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  4. Jenny

    Jean,
    I enjoyed your piece. I think you described one of the most common characteristics of the expert when you said that you typically “exhaust all resources before asking.” It is a challenging, but very important task for the educator to give “students suggestions for fixing formulas without ‘giving it all away’. Helping students learn to problem solve, without creating a level of frustration that causes them to give up, is helping them to develop the expert skill set. The empathy that we feel with our students can certainly help us to refine our lessons so that students are experiencing frustration with the concepts and problems that we want them to and not with aspects of our teaching that could be detracting from what we would like them to learn.

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  5. amattacchione

    Hi Jean:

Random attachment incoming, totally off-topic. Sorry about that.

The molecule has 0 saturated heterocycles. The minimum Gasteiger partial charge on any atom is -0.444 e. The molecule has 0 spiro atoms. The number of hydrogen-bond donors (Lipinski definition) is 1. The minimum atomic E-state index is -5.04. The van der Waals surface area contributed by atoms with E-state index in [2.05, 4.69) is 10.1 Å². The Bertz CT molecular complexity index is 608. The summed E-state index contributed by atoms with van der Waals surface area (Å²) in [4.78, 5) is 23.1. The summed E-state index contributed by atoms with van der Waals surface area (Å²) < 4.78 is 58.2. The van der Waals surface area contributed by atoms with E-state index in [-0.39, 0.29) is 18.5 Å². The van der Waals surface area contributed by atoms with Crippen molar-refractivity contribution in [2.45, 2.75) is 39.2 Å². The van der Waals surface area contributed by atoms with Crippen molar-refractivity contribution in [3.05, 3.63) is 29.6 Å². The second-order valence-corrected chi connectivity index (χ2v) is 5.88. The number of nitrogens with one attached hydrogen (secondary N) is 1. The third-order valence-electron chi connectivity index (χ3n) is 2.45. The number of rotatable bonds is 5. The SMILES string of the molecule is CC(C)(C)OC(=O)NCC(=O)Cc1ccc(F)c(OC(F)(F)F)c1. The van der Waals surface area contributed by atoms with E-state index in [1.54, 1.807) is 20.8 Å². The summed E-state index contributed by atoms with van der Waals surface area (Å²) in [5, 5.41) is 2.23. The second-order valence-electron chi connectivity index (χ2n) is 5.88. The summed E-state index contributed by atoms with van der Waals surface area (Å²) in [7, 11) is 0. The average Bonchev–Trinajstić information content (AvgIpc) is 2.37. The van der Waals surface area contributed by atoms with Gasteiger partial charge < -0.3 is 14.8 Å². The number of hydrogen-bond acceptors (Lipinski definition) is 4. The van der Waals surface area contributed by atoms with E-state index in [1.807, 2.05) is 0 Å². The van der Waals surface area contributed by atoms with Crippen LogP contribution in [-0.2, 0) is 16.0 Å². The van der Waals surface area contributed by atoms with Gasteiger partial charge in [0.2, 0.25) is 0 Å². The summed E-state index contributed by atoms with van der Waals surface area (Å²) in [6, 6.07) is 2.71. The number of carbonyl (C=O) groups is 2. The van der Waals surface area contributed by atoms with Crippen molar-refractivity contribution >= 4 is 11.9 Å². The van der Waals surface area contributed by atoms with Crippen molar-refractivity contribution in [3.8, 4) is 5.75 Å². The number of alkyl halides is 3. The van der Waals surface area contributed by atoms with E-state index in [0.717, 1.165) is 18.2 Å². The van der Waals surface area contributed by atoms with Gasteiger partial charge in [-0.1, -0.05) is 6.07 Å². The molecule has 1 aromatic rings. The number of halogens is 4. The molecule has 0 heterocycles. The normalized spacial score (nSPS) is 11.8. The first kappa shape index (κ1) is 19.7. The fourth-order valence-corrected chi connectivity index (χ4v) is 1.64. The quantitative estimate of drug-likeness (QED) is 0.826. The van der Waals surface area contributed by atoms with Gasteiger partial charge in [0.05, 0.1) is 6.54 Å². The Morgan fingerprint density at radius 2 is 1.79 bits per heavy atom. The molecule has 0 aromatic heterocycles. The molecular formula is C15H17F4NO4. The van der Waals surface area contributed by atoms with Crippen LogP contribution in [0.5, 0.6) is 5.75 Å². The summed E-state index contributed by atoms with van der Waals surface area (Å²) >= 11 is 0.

Your post reminds me that there is a lot of gray in the world. I was thinking about your cooking experience with your granddaughter. While I agree that we often teach others not from a novice perspective but rather from an experienced and rote perspective, I have to say that your granddaughter is not a complete novice even if she has never set hand to mixing bowl and spoon. She brings much knowledge to the experience of cooking although she will be a novice when it comes to the actual mechanics of cooking a dish. She has much language and understanding of cooking concepts that she has learned by observation of adults cooking, meal time conversation about food and food preparation, nutrition and how meals bring us together to socialize. If she stayed with you the entire time you prepared the food, then that attributes to your attachment to her and her state of readiness to take on the challenge to self-regulation. It would be fun to ask her to show you how to “cook” something to learn what she already knows from her other experiences with food and with the cooking lesson you had with her. Children are often underestimated and overestimated concerning their skills and knowledge. She is very fortunate to have a grandmother like you!